Click “Read the rest…” to read the poem.
I love the Crispin’s Day Speech from Shakespeare’s Henry V. It gives me so much hope. Several years ago, after once again watching Kenneth Branagh’s version of the play, I memorized Crispin’s Day. Ever since, whenever I get depressed and start losing hope, I imagine Christ giving me this speech, reminding me of the day that is coming, when His Kingdom will reign visibly and gloriously upon the earth. How could I turn back? Just like Peter, I agree that Christ alone has the words of life. Where else could we go?
The setting of the Crispin’s Day Speech finds King Harry and his men in dire straits. In the long journey to meet the French on the fields of Agincourt, just before Harry delivers his address, he overhears his cousin, Westmoreland, wishing that the English army could be fortified with more troops from home. Not only were the English tired, hungry, and depleted from previous battles, but they were now facing a French opponent that outnumbered them 5 to 1. Henry responded to Westmoreland by spurning the idea that they needed more troops. In his address to the men, Henry appealed to his men’s sense of honor and loyalty, declaring that if any man wanted to leave, he would pay them to do so. He would not die in that man’s company that feared the fellowship of dying together with him.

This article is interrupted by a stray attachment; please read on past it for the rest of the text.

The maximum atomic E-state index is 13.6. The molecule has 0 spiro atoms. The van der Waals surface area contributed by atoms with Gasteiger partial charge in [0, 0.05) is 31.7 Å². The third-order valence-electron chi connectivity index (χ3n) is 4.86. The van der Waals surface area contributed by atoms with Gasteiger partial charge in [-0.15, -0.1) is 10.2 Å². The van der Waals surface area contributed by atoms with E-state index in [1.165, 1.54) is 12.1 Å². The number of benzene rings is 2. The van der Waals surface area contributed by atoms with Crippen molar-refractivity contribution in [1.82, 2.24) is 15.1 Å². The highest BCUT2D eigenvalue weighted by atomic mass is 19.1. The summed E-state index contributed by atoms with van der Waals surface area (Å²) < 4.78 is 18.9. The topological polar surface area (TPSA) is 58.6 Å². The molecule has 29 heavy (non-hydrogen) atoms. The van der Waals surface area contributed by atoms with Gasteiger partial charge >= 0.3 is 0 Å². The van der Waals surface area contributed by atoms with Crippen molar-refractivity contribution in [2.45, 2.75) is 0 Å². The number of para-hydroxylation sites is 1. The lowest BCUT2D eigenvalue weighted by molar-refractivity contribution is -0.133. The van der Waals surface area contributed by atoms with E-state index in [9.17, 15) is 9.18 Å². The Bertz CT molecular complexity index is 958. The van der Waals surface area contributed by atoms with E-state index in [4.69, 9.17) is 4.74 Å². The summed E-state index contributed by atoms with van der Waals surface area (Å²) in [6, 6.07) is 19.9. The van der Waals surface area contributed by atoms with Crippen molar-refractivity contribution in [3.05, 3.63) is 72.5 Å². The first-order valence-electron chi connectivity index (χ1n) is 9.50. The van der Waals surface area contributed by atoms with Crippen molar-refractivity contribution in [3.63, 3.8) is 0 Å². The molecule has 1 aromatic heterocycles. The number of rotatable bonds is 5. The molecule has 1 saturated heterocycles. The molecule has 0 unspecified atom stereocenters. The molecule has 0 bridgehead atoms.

In the same way, Christ also calls us to follow Him, to engage in a battle where the only thing we are promised is the glory and joy of fighting beside our Sovereign King; a King who will never leave us and never forsake us. Just like Henry’s men, may we respond to Jesus’ clarion call – ‘He who wishes to gain his life will lose it, but he who loses his life for the sake of Christ, will most assuredly find it.’
Click below to hear my version of the speech and to read the speech as it is written:
Albert Benjamin Simpson (1843-1919) the founder of the Christian and Missionary Alliance was a leader of the church during his day. He wrote a beautiful hymn called “Himself” that is absolutely stunning in its clear emphasis upon dependence on Christ. In the sermon that preceded this hymn, Simpson writes…
“(I once thought) that the Lord would take me like the old run-down clock, wind me up, and set me going like a machine. It is not thus at all. I found it was Himself coming in instead and giving me what I needed at the moment. I wanted to have a great stock, so that I could feel rich; a great store laid up for many years, so that I would not be dependent upon Him the next day; but He never gave me such a store.
The Hollow Men by TS Eliot, creates the imagery of a group of scarecrows that huddle together in a barren land. They only move as the wind moves them. They are stuffed with hay and yet they are empty of anything of substance. They can hear the winds of heaven, but only as a fading star. Only Christ, the Multifoliate Rose, the Perpetual Star, whose “eyes” gaze at the Hollow Men from death’s Dream Kingdom, can save these empty men from the cactus land of Idol Worship. Are we the Hollow Men?